OK, in truth, I found a few very minor flaws in the show itself. George's motivation for lying to Amalia about "Dear Friend," saying he's bald and fat, isn't entirely clear. And the very end of the show lacks a certain suspense: we know full well these two are going to end up together, it's just an admittedly charming question of when.

But these are quibbles at best. As a whole, She Loves Me, both the show itself and this particular production, stands as one of the most glorious examples of the transformative power of musical theater. More »

The Broadway cast of Disaster
The Broadway cast of Disaster. Jeremy Daniel

If you have a taste for shameless physical comedy, groan-worthy song cues, and cheesy 1970s music, then Disaster! is the show for you. I don't necessarily mean all that as faint praise. Such guilty pleasures certainly have their place, and that place right now is the Nederlander Theatre on Broadway. Disaster! has nothing on its mind except delightfully ridiculous fun, and what's wrong with that, right?

The jukebox tuner is by Seth Rudetsky and Jack Plotnick, and also stars the former and is directed by the latter. The show is a send-up of all those 1970s pretty-stars-in-mortal-peril epics like The Poseidon Adventure and The Towering Inferno, and there are moments of outright hilarity, and some genuinely clever comic set pieces. Like any show of this ilk, it's hard to sustain the laughs for two full acts, and Disaster! could easily have been cut to just one. Some of the songs sort of dissipate in their humor after the initial joke.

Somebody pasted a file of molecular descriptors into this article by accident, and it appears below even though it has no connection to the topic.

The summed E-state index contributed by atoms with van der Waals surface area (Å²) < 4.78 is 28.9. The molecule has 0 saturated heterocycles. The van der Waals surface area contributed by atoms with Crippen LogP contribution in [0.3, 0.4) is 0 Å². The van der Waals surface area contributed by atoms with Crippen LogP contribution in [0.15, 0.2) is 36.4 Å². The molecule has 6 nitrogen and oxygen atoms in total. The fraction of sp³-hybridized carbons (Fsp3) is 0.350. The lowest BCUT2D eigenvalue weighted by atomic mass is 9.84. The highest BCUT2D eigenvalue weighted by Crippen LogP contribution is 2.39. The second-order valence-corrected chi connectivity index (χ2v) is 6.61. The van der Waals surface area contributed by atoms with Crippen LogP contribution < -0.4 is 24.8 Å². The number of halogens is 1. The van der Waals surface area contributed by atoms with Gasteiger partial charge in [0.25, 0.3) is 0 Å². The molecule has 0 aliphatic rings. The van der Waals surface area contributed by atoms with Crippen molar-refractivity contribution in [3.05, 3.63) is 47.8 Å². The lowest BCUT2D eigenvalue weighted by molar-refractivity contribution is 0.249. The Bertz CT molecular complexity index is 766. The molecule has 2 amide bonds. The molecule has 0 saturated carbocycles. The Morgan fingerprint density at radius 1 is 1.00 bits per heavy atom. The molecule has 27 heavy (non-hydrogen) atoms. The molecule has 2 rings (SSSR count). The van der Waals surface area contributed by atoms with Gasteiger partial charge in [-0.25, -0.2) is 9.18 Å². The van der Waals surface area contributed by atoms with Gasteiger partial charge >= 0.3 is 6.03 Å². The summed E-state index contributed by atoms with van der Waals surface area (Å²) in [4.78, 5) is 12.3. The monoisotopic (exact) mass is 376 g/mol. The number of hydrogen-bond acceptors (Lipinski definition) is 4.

Apart from the ridiculous goings on in the plot, the main attraction here is the outstanding cast of pros as the various disaster-movie prototypes, including Faith Prince, Rachel York, Kevin Chamberlin, and Kerry ButlerAdam Pascal shows he has a sense of humor about himself, parodying his own exaggeratedly emotive singing style. (At least I hope it's a parody...) Max Crumm reveals that he's actually a fairly deft comic actor, and like Laura Osnes, has officially transcended his reality-TV-based Broadway introduction. Young Baylee Littrell is a star in the making, playing a pair of twins, and demonstrating a remarkable stage presence for his age in the process.

But hands down the best part of Disaster! is the hilarious Jennifer Simard, who absolutely steals the show as a nun with a gambling problem. Simard has the driest of dry delivery, and deftly finds ways of making her every line, every look a laugh riot. Look for Simard's name when awards season is in full swing. More »

Carmen Cusack in Bright Star
Carmen Cusack in Bright Star. Joan Marcus